A cochlear implant  is a device used to provide the sensation of sound to the pro­ foundly  deaf. It includes  an implantable receiverIstimulator  module  with an electrode array (placed either inside or outside the cochlea), a microphone and a speech processor.

The Nucleus 22 channel cochlear implant  is the current market leader. Development of the technology continues to be rapid.

Profound   deafness  affects  approximately 10,000 to 12,000 adults  and  1,400 children in Australia. From this population there is a pool of approximately 2,000 adults and 570 children who are candidates for implantation.

Over 300 implantation procedures have been conducted  in Australia  and  between 5,000 and 6,000 worldwide.

The selection criteria to assess the suitability of profoundly  deaf adults  wishing to receive a cochlear implant  are settled, with the possible exception of the criterion for the threshold hearing level applied  to severely deafened adults.

Radiological examination excludes about 30 per cent of potential candidates for implantation. Further  refinement  of radiology  techniques  and  further  under­ standing of the disease process of both bacterial and viral meningitis would aid implantation teams in deciding when and if the surgery should be performed.

Nearly  all  recipients  of cochlear  implants  derive  benefit  through  improved speech  perception  and by being able to hear environmental sounds. However, individuals derive  varying  degrees  of benefit. Some recipients  achieve  open speech recognition on sound-only inputs, while others use the device as supple­ mentation to lip-reading.  Candidates must be extensively counselled  as to the likely outcome of their surgery and rehabilitation.

Benefits of the technology for pre-lingually deafened children are now emerging, with some achieving open-set speech perception.

The use of cochlear implants in children continues  to be controversial, with the Australian  Association for the Deaf opposing  both the implantation of pre- and post-lingually deafened children.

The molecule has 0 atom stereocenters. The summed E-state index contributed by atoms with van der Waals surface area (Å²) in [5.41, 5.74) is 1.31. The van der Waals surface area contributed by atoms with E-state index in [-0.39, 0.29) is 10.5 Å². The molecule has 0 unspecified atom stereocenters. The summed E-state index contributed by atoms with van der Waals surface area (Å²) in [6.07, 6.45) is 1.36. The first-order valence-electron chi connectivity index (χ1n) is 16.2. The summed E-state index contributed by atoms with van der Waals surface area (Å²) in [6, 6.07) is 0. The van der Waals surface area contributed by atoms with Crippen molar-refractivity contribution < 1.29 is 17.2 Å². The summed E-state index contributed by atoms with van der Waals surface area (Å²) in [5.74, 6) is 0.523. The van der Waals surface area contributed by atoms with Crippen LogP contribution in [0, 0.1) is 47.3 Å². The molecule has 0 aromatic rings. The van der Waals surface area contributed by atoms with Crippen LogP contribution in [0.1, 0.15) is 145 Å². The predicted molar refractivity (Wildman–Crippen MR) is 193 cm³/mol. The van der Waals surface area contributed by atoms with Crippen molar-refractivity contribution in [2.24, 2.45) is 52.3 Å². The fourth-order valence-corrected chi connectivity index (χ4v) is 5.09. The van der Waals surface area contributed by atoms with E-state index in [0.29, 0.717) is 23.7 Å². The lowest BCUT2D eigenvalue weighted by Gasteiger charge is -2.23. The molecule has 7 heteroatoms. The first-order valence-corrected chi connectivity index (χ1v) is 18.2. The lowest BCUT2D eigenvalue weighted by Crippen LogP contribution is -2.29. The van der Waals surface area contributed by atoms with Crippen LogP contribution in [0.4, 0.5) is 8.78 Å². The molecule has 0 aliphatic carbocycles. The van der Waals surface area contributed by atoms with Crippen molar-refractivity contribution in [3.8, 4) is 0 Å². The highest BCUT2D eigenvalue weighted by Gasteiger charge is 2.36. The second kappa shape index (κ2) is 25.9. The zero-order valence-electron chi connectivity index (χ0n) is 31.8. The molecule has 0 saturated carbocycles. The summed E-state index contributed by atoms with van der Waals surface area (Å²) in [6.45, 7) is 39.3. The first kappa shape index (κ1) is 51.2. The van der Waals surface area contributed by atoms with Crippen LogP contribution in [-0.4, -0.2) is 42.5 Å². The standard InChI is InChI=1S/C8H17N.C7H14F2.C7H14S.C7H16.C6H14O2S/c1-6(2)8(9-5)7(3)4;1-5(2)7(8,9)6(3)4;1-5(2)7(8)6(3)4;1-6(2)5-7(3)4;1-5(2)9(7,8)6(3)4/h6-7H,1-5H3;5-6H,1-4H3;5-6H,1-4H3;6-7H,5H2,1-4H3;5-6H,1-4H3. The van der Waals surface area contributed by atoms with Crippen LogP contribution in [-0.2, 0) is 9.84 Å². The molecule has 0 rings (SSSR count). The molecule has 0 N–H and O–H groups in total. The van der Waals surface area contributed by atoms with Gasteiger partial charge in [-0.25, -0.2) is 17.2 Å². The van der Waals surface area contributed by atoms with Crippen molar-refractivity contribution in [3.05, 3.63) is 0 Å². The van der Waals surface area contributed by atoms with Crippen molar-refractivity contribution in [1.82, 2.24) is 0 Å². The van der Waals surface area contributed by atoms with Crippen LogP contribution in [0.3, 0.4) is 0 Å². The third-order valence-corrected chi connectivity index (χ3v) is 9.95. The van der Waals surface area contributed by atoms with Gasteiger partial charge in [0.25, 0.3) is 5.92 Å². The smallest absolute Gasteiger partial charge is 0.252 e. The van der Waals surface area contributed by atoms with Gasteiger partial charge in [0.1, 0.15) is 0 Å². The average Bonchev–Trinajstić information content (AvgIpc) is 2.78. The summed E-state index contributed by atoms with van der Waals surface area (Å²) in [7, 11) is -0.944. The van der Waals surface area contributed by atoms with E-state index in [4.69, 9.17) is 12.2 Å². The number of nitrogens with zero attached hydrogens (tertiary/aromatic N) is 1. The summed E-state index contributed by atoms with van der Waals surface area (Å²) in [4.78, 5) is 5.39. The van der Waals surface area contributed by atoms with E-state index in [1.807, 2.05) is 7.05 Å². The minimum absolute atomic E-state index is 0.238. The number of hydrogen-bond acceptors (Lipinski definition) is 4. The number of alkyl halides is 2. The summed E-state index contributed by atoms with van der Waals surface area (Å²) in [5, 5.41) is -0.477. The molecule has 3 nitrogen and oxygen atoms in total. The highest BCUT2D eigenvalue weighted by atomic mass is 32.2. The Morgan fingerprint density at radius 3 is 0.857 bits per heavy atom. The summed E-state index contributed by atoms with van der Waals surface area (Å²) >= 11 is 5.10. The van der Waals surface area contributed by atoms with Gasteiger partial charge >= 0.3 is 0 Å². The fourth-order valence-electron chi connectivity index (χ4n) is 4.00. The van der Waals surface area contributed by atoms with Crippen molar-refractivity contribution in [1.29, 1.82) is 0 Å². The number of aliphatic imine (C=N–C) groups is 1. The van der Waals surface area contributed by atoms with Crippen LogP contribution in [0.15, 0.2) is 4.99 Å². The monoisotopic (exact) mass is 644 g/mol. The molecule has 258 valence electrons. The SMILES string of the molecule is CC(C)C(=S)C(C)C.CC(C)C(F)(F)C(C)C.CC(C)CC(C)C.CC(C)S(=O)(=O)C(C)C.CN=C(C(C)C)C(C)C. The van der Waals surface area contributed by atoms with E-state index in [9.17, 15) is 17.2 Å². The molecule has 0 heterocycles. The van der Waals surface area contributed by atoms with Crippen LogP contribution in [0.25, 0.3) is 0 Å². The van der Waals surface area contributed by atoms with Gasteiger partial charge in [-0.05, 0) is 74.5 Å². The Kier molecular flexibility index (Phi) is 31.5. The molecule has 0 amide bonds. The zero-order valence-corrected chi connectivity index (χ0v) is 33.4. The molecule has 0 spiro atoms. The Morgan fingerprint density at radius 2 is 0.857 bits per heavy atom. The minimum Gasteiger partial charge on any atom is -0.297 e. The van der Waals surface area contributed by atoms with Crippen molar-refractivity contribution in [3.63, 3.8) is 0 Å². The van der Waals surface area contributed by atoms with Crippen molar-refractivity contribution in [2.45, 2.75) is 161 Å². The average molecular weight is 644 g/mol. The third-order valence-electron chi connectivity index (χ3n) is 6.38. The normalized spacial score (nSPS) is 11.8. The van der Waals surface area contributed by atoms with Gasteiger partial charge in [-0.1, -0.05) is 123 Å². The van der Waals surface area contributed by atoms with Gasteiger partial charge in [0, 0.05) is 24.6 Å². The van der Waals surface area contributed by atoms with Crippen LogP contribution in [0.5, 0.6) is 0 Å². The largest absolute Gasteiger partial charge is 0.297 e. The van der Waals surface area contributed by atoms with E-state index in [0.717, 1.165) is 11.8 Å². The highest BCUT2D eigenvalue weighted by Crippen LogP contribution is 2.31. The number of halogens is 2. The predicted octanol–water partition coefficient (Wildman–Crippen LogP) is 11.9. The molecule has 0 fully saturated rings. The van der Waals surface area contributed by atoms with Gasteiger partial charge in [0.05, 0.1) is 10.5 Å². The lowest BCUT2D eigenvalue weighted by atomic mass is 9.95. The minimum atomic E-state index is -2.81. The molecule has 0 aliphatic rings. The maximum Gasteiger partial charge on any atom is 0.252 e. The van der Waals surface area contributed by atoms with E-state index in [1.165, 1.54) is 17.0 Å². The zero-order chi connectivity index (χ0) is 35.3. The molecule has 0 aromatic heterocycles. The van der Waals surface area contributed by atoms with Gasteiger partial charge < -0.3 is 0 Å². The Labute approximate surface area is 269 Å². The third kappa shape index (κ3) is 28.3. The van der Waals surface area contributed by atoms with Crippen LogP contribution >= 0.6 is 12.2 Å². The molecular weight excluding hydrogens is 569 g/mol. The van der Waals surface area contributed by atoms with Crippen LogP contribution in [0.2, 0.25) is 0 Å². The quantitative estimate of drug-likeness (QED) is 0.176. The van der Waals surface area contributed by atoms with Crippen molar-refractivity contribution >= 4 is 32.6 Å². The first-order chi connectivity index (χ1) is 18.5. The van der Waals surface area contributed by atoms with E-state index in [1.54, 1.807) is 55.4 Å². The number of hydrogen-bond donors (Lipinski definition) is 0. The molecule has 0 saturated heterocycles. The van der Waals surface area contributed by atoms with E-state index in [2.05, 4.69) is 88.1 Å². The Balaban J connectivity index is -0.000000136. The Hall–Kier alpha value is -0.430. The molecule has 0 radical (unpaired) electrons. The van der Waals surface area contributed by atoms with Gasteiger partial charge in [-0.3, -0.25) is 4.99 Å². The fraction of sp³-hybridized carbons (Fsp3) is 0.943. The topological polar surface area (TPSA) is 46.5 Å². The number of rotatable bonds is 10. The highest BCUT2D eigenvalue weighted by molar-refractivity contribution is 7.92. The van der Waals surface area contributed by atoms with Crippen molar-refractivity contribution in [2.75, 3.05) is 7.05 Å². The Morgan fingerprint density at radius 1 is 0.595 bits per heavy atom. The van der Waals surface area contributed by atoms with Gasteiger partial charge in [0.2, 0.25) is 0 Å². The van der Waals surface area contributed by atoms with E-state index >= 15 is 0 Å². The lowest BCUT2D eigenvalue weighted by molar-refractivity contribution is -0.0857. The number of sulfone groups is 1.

The rehabilitation associated with the program makes a major contribution to the overall cost. However, offsetting savings are derived through the mainstreaming of children within the education system.

Estimates of the cost of this tre tment are approximately $35,000 and $25,915 for the first year for four-year-old children and adults respectively.

Preliminary consideration of cost utility of the technology suggests that it is reasonable value for money.

In Australia an overall complication rate following surgery of approximately five per  cent  has been  observed. The most  common surgical  complication is infection/necrosis of the skin flap covering the receiverIstimulator module.

While some  trauma occurs on insertion of the electrode array, continued electrical stimulation does not deplete the numbers of ganglion cells.

Hearing-impaired people also  derive benefit  from  the  use  of  tactile  aids  as supplementation to lip-reading and  hearing aid  inputs. However, the place  of tactile devices may be limited by the competition from use of cochlear implants and  the amount of rehabilitation required.

As the numbers of cochlear implant recipients increase, further demands for au­ diology and other support services may need to be met. Attention may need to be given  to the geographical distribution of these services.

Further research is required in a number of areas, including the disease processes that cause deafness, assessment of the level of benefit from cochlear implants and the costs incurred by society  resulting from profound deafness.